By Joe Pinkstone For Mailonline
Published: 12:47 BST, 15 September 2020 | Updated: 14:43 BST, 15 September 2020
A gene has been discovered in the brain that regulates male sexual desire, paving the way for new treatments for sex addiction and dysfunction.
The gene controls an enzyme, called aromatase, which is responsible for converting testosterone into oestrogen in the brain, which drives male sexual activity.
Oestrogen is commonly known as the female sex hormone, but it is needed in high levels to drive libido, and is essential for erectile function.
Without oestrogen being made from testosterone, a man's sex drive plummets.
Researchers from Northwestern University found that aromatase is produced by a single gene, called Cyp19a1, opening up potential routes to target the enzyme.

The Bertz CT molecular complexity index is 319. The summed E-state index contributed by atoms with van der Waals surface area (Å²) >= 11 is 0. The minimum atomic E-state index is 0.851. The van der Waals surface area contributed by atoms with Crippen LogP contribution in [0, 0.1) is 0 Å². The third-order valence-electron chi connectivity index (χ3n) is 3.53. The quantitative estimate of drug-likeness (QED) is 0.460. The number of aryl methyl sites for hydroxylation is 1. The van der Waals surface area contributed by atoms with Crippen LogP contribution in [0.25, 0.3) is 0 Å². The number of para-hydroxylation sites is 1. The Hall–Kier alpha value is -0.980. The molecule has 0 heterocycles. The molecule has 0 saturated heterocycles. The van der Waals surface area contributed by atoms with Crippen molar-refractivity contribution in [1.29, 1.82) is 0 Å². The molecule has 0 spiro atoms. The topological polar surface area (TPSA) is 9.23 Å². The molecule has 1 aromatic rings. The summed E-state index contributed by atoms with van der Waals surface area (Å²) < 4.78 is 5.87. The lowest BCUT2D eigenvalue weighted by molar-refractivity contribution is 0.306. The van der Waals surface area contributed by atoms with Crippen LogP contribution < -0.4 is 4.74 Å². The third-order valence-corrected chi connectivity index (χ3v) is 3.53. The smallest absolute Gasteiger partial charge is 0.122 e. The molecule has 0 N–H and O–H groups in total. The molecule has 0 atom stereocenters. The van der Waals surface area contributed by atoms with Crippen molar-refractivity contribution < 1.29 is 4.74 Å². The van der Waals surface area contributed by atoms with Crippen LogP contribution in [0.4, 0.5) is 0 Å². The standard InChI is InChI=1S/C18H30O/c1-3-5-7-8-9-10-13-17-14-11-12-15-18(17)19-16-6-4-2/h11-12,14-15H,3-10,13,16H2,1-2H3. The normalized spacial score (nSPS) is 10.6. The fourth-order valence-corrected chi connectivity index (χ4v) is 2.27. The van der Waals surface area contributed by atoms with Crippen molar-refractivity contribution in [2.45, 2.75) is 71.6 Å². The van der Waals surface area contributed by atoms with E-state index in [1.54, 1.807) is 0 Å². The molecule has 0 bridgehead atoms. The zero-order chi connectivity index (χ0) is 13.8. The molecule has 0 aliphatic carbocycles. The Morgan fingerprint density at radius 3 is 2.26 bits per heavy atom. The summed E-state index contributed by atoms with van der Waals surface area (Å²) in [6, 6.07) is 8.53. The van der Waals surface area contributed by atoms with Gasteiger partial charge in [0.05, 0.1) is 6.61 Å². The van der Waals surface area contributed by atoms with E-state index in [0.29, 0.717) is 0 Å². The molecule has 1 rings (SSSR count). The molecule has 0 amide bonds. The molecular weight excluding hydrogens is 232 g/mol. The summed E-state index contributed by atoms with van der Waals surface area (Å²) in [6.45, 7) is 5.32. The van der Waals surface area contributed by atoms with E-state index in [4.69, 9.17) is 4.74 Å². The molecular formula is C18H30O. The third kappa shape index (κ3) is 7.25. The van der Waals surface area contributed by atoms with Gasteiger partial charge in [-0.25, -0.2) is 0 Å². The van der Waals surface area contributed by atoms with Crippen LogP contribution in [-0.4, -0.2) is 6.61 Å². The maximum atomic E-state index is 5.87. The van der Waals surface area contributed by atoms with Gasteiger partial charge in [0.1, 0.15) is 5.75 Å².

By successfully isolating the gene responsible for creating the enzyme, researchers hope to develop drugs to treat male sex addiction and low libido.
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A study from Northwestern University investigated the role of aromatase in the brain and found the enzyme converts testosterone into oestrogen. This process is key to mal esex drive (stock)
The role of aromatase in the brain has been the topic of lots of research, with scientists struggling to understand its purpose.
Discovering the gene responsible for producing the enzyme that converts testosterone into oestrogen is a major breakthrough.
'This is the first key finding to explain how testosterone stimulates sexual desire,' said senior author Dr Serdar Bulun at Northwestern University.
'For the first time, we demonstrated conclusively that the conversion of testosterone to oestrogen in the brain is critical to maintain full sexual activity or desire in males. Aromatase drives that.'
Researchers removed the Cyp19a1 gene from the brain of male lab mice and put them in cages with a female mouse.
Subsequent sexual activity was slashed in half, despite the rodents having